KANSAS CITY, Mo. — A Kansas City woman living with metastatic lung cancer is grateful after an immunotherapy drug gave her a second chance at life.
Marilyn Aylward was diagnosed with lung cancer in 2009 and became a patient at the University of Kansas Cancer Center in Westwood, Kansas. She initially had chemotherapy, which was successful in killing the cancer cells but hard on her body.
Her doctors at the KU Cancer Center gave her a choice.
"He came in and said do you want hospice or more chemotherapy, and I said I'll take hospice," Aylward said.
She decided to stop the chemotherapy and started feeling better. Several months later, doctors went to Aylward with a new class of drugs in their cancer-fighting arsenal called checkpoint inhibitors, or immunotherapy drugs. The doctors again gave Aylward an option, this time to try one of the drugs, called Opdivo.
Dr. Chao Huang, an oncologist at the KU Cancer Center in Westwood, Kansas, is Aylward’s new doctor.
"So the beauty of it is, we are using the patient’s own immune system to attack the cancer, and therefore we don't have all those side effects of systemic chemotherapy," Huang said.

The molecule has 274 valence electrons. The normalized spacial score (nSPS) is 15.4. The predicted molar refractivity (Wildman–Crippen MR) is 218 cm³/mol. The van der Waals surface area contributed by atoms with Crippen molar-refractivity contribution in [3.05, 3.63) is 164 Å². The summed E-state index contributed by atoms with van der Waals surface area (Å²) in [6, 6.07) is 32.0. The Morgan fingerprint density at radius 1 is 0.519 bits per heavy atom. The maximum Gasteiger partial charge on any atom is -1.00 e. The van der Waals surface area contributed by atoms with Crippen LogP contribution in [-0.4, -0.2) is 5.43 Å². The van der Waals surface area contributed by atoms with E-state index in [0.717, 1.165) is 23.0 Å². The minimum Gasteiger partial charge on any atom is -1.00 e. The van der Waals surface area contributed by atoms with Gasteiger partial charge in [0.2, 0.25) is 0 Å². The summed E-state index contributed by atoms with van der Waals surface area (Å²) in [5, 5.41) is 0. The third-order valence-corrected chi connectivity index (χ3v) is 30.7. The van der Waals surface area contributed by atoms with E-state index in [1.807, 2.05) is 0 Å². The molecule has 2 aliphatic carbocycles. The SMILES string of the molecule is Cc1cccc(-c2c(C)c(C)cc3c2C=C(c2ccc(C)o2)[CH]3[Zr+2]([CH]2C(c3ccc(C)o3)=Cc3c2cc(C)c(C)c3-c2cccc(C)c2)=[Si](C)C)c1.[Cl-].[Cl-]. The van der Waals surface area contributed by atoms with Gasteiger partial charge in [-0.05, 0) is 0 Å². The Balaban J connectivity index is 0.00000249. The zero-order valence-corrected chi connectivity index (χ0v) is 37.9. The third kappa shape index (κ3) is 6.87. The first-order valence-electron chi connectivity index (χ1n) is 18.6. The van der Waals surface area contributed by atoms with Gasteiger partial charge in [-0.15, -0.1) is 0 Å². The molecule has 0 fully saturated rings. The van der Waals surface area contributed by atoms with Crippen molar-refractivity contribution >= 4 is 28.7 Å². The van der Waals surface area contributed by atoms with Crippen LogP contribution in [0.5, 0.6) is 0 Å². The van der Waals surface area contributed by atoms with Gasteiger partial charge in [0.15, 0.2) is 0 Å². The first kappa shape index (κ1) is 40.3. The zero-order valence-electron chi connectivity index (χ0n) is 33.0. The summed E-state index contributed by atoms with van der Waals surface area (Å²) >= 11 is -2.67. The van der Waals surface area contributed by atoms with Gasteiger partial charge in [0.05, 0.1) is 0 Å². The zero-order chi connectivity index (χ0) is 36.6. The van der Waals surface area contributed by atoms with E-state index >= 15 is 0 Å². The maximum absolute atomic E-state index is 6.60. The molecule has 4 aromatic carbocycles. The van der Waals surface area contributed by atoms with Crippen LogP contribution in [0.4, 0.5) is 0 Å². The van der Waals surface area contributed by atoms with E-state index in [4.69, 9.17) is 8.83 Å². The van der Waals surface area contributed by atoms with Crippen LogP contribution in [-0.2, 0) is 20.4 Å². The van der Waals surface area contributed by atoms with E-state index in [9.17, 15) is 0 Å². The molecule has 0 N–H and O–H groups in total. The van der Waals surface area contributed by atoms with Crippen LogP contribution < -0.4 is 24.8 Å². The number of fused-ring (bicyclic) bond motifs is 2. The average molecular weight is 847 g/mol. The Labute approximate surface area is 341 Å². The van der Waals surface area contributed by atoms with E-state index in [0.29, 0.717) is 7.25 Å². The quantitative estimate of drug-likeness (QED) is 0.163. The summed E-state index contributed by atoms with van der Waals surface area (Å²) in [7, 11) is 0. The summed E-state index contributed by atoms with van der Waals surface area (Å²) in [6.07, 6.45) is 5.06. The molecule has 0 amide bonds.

Cancer cells contain a protein known as PD-L1, which prevents the immune system's T cells from recognizing and killing cancer cells. Immunotherapy drugs act as a light switch on the wall, “turning on” or reactivating the T cells to recognize and destroy the cancer.
Initially, the drugs were used to treat lung cancer but can now be used for neck, kidney and breast cancer, as well as Hodgkin’s Lymphoma, a blood disease, Huang said.
"Perhaps we cannot cure the cancer, but we can keep the cancer under control and the patient can still live a meaningful life and be functional for as long as we can," Huang said.
Immunotherapy doesn't work for everyone, but it has worked for Aylward. She now gets monthly infusions of Opdivo and is leading an active, productive life, spending time with family, golfing and going to mass.
In the cancer magazine Cure, Opdivo (also known as nivolumab) showed better long-term survival rates in patients with metastatic non-small cell lung cancer. Sixteen percent of patients survived after five years, about four times what is typically expected for patients on chemotherapy.
Immunotherapy does have potential side effects. Huang said that the drugs can destroy healthy tissues and damage the kidneys and the bowel. He recommended that cancer patients ask their doctors about alternatives to chemotherapy before deciding on a treatment plan.
"I think it's going to be one of the miracle drugs. I've been taking it for three years and I'm still here," Aylward said with a laugh.